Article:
In this study, sociocultural dynamics regarding EBFI were determined. In the context of Chipinge rural community, EBFI was not only related to physical and emotional interactions, but also to the totality of the person, including one’s sociocultural ties. While Chipinge rural community acknowledged the need to breastfeed the newborns, the timing factor was not valued as the mother was needed to bathe before initiating breastfeeding. This practice deprived the neonate of colostrum produced within the first hour of birth. In a similar study conducted in Turkey, the women did not breastfeed the newborn immediately after birth. This action was reported to negatively affect the neonatal health (13).  

In the context of Chipinge rural community, when the neonate was born, wellness was assessed by stimulating him/her with water, and then the newborn was wrapped in warm towels. Furthermore, although the early skin-to-skin contact with the newborn is one of the facilitating factors for EBFI which should be fostered, it was not allowed in this community (5).

TBA stated "The mother is required to take a warm bath before breastfeeding the baby as she is not allowed to breastfeed before bathing." However, the bathing of the mother removes the liquor odour, which is a facilitator for the newborn instinct to find the breast. The neonate is born with a strong sense of smell and instinctive capabilities for breast crawling and finding (13).

The breast crawl is the ability of the newborn to find the breast for suckling when placed on the mother’s abdomen at birth (14). The unwashed breast with the strong odour of amniotic fluid facilitates the breast crawl more than the washed breast. In a randomised controlled trial, the findings revealed that the newborns spontaneously reached the breast treated with amniotic fluid faster (within 45 min of birth) than with washed breasts (15).

Perceptions and beliefs

While the inadequate breast milk supply at the time of birth is a common challenge experienced by most of the mothers post-delivery, Chipinge rural community strongly links this event to witchcraft, promiscuity, theft, spells, and curses of the maternal family members. “If the mother is a witch or thief, or has indulged in promiscuity, the baby will refuse to breastfeed.” This notion has not been reported in the literature even those studies that have investigated the beliefs regarding breastfeeding.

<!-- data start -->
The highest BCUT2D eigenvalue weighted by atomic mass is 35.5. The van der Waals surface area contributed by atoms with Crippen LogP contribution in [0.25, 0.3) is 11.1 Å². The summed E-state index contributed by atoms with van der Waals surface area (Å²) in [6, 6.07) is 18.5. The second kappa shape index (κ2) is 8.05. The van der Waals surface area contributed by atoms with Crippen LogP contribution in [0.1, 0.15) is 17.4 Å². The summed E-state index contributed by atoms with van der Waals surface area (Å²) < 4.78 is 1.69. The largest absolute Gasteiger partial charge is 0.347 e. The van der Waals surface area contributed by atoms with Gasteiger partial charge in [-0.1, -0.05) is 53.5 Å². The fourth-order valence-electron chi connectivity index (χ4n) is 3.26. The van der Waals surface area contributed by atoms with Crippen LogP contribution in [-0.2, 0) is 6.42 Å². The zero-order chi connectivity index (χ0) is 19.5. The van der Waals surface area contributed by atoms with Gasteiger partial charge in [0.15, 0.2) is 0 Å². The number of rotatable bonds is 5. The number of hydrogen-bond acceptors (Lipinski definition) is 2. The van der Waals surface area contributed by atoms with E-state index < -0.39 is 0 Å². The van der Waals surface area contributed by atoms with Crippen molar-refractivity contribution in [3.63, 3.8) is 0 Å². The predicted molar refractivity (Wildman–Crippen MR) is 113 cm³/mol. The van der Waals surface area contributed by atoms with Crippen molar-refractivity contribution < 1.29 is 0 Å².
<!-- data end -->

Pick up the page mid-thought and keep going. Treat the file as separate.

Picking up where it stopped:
In a study conducted on Somali mothers for investigating the infant feeding beliefs and practices, the issue of inadequate milk supply was raised. However, this event was not linked to any cultural ties (7). In the present study, the use of thin porridge was not regarded as a prelacteal feeding, but viewed as treatment for gut cleansing in preparation for the breast milk. Although colostrum was not thrown away, it was not favoured for the neonates. Accordingly, the Somali mothers considered colostrum as a dirty substance that should not be given to the newborns (7). According to Chipinge rural community beliefs, EBFI not only fulfills the nutritional and immunologic needs of the newborn, but also addresses the social integrity of the mother and the legitimacy of the neonate.

Many cultural ties and taboos are linked to the mothers and newborns during the immediate postpartum period, which exert detrimental effects on the maternal and neonatal health (16). In Chipinge rural community, maternal failure in breastfeeding was strongly believed to be an evil indicator. This is in line with the results of other studies reporting that the mother’s inability to breastfeed is regarded as an indicator of evil (5). "…. in women who have fed on demoniac creatures before and after delivering the baby, the breasts do not produce milk. In this case, the woman requires a ritual cleansing because there is no breast that cannot produce milk. This never happens unless the mother has fed on demonic creatures previously [25:25-25:34]."

This belief fails to address the hormonal or physical ailments that might interfere with lactation at the time of giving birth. Moreover,
it does not consider determinants, such as
age, parity, mode of delivery, pre-existing comorbidities, and neonatal conditions at birth, that may interfere with EBFI.

The researchers recommended that:

  • The breastfeeding policy should be socioculturally sensitive in addressing the maternal and neonatal needs regarding EBFI.
  • Health personnel should work in collaboration with the community in supporting EBFI.
  • Structured health information and skills regarding EBFI should be taught to the pregnant mothers, family members, and community to improve the initiation rates.

Since this study was conducted among the ethnic groups of Chipinge rural community, the findings might not be generalized to other settings with different beliefs and contexts.

The researchers used in-depth interviews for data collection to unearth sensitive issues regarding EBFI; however, there was the need to conduct the study among several ethnic groups in the country in order to offer appropriate EBFI support to mothers and neonates from various settings. 



Although EBFI is acknowledged in Chipinge rural community, there is a significant gap on the way this issue is practiced, perceived, and believed, which warrants the consideration of policy makers regarding its benefits for the newborns. The EBFI success is regarded as an indicator of maternal sociocultural integrity that also portrays the legitimacy of the neonate
in that particular family. There is a need
to harmonize the hospital and community regarding the practices related to EBFI. The EBFI preparation during pregnancy should go beyond the pregnant mother to include the influential family and community members.


Our sincere acknowledgement goes to the following: University of Zimbabwe Ethics Review Committee and Medical Research Council of Zimbabwe for approving this study to be conducted. Thank you Chipinge community through your District Medical Officer for agreeing to take part in this study.

Conflicts of interest

The authors declare no conflicts of interest.